March 02, 2012

Can snoring be stopped?

By Anna Sharratt

Spending your nights with earplugs in your ears and a pillow over your head? Take heart: There are solutions for snoring.

When it comes to remedies for snoring, Kim Robinson is all ears. For the past five years she’s suffered as her partner Mark has snored his way through every night, leaving her frustrated and fatigued. “It’s pretty bad. I wear earplugs, I poke him, I turn him on his side, and at least once a week I sleep in another room,” she says. “My only hope is that I fall asleep before he does.”

Mark has exhausted a number of over-the-counter remedies for snoring. “He’s tried nasal strips and nose spray, but so far nothing helps,” says Robinson.

The end result is that she ends up with lousy sleep. “A partner [of a snorer] can lose on average two to three hours of sleep a night,” says Dr. Adam Moscovitch, medical director of Sleep and Fatigue Services at the AIM Health Group in Toronto.

Robinson can take comfort in the fact that she’s not alone. Forty per cent of men are snorers, according to Moscovitch. We tend to think of snoring as a man’s issue, but a smaller percentage of women saw logs, too -- especially if they are in the final stages of pregnancy, are overweight or have a physical issue such as a deviated septum that impairs airflow.

“Snoring has to be taken seriously by both partners,” says Moscovitch, adding it can strain a relationship when it affects intimacy. What’s important to remember is that the snorer isn’t doing it on purpose, he says. So if you’re sleeping with a snorer, make him or her aware of the problem – even if it means recording the snoring with a smart phone. “Don’t lash out in the middle of the night.”

Causes of snoring

Snoring is caused by the vibration of tissue in the throat, the result of obstructed airflow between the nose and the lungs. It’s usually the result of:

  • Physical issues such as a deviated septum (where the nasal passage is skewed to one side), large adenoids or tonsils, or benign polyps growing in the throat.
  • Genetics. If one of your parents snores, the likelihood is high that you will too.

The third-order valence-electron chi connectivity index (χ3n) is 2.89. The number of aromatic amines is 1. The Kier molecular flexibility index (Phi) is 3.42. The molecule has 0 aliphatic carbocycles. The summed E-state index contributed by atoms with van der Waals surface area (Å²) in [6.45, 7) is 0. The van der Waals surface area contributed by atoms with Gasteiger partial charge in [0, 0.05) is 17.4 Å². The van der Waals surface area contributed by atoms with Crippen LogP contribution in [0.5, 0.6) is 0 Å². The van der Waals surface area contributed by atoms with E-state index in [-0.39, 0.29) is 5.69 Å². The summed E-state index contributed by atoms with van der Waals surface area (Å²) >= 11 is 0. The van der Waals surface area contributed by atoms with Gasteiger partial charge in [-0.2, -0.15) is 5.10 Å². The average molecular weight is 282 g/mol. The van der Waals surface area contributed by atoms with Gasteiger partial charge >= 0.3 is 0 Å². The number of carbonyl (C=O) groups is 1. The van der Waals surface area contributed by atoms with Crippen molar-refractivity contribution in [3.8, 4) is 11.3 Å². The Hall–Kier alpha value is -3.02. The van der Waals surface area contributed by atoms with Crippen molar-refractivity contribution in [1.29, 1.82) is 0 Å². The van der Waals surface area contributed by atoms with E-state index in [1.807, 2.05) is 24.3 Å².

• Obesity. Fatty tissue can reduce airflow.
  • Allergies. These lead to impaired airflow due to swollen airways.
  • Alcohol, smoking and sleeping pills. These all relax the tissue in your throat, allowing it to more easily obstruct your airway.
  • Sleeping on your back, which encourages your tongue to block your airway.

Another major cause of snoring is sleep apnea, a condition in which the airway can close up to hundreds of times a night, causing people to stop breathing for up to 30 seconds at a time and gasp or choke when they start breathing again. Because it reduces the amount of oxygen received, the condition causes low-quality sleep, daytime fatigue, clumsiness, a higher risk of accidents and, if left untreated, may even cause premature death due to high blood pressure, stroke or heart disease.

Snoring treatments

The key to dealing with snoring is to determine its underlying cause and address it, says Moscovitch. If weight gain has brought on the snoring, focus on dropping excess pounds. Stopping smoking and drinking, keeping allergies at bay with medication and curbing the use of sleeping pills can all help restore normal breathing. “These are all simple things people can address,” he says.

Treatments for snoring range from over-the-counter remedies to more elaborate options. Moscovitch suggests nasal strips for mild snoring, as they help keep air moving through the air passages.

Surgical interventions can include removing tonsils, repairing a deviated septum or removing excess tissue in the throat with a laser. For mild-to-moderate sleep apnea, Dr. Lawrence Freedman of the Bloor Dental Health Centre recommends dental devices such as mandibular advancement units fitted by a dentist, which push the lower jaw forwards to open the airway.

For more tricky cases of sleep apnea, Freedman says a continuous positive airway pressure (CPAP) machine is often the solution, as it forces the airway open. “Severe sleep apnea should first be treated with a CPAP machine,” he says. “If the patient cannot tolerate the CPAP machine, then he or she may choose to wear a sleep appliance.”

But the most critical thing to remember, says Moscovitch, is to get a thorough assessment before buying a dental appliance (which can cost thousands of dollars and usually isn’t covered by private insurance), or a CPAP machine (which is usually covered). That means seeing a GP, who can refer you to an ear, nose and throat specialist or a sleep clinic.

After all, says Moscovitch, it’s cheaper to invest in a product that can reduce your snoring than to get a divorce.

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